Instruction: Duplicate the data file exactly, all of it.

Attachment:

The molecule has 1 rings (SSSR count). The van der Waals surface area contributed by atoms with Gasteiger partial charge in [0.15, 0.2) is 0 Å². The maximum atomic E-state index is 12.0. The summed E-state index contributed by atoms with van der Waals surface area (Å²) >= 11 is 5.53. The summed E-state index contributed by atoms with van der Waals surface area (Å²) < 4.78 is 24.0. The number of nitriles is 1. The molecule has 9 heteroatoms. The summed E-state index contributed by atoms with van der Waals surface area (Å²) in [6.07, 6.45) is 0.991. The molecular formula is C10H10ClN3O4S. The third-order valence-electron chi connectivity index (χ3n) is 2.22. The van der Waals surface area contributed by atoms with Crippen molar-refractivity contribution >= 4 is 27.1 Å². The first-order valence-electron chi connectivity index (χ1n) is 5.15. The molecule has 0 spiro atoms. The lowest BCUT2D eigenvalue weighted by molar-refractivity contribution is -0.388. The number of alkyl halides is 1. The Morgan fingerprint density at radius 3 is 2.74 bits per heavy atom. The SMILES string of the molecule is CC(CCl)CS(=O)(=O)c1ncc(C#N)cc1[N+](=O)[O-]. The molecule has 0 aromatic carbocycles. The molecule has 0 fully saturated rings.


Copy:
The molecule has 1 rings (SSSR count). The van der Waals surface area contributed by atoms with Gasteiger partial charge in [0.15, 0.2) is 0 Å². The maximum atomic E-state index is 12.0. The summed E-state index contributed by atoms with van der Waals surface area (Å²) >= 11 is 5.53. The summed E-state index contributed by atoms with van der Waals surface area (Å²) < 4.78 is 24.0. The number of nitriles is 1. The molecule has 9 heteroatoms. The summed E-state index contributed by atoms with van der Waals surface area (Å²) in [6.07, 6.45) is 0.991. The molecular formula is C10H10ClN3O4S. The third-order valence-electron chi connectivity index (χ3n) is 2.22. The van der Waals surface area contributed by atoms with Crippen molar-refractivity contribution >= 4 is 27.1 Å². The first-order valence-electron chi connectivity index (χ1n) is 5.15. The molecule has 0 spiro atoms. The lowest BCUT2D eigenvalue weighted by molar-refractivity contribution is -0.388. The number of alkyl halides is 1. The Morgan fingerprint density at radius 3 is 2.74 bits per heavy atom. The SMILES string of the molecule is CC(CCl)CS(=O)(=O)c1ncc(C#N)cc1[N+](=O)[O-]. The molecule has 0 aromatic carbocycles. The molecule has 0 fully saturated rings.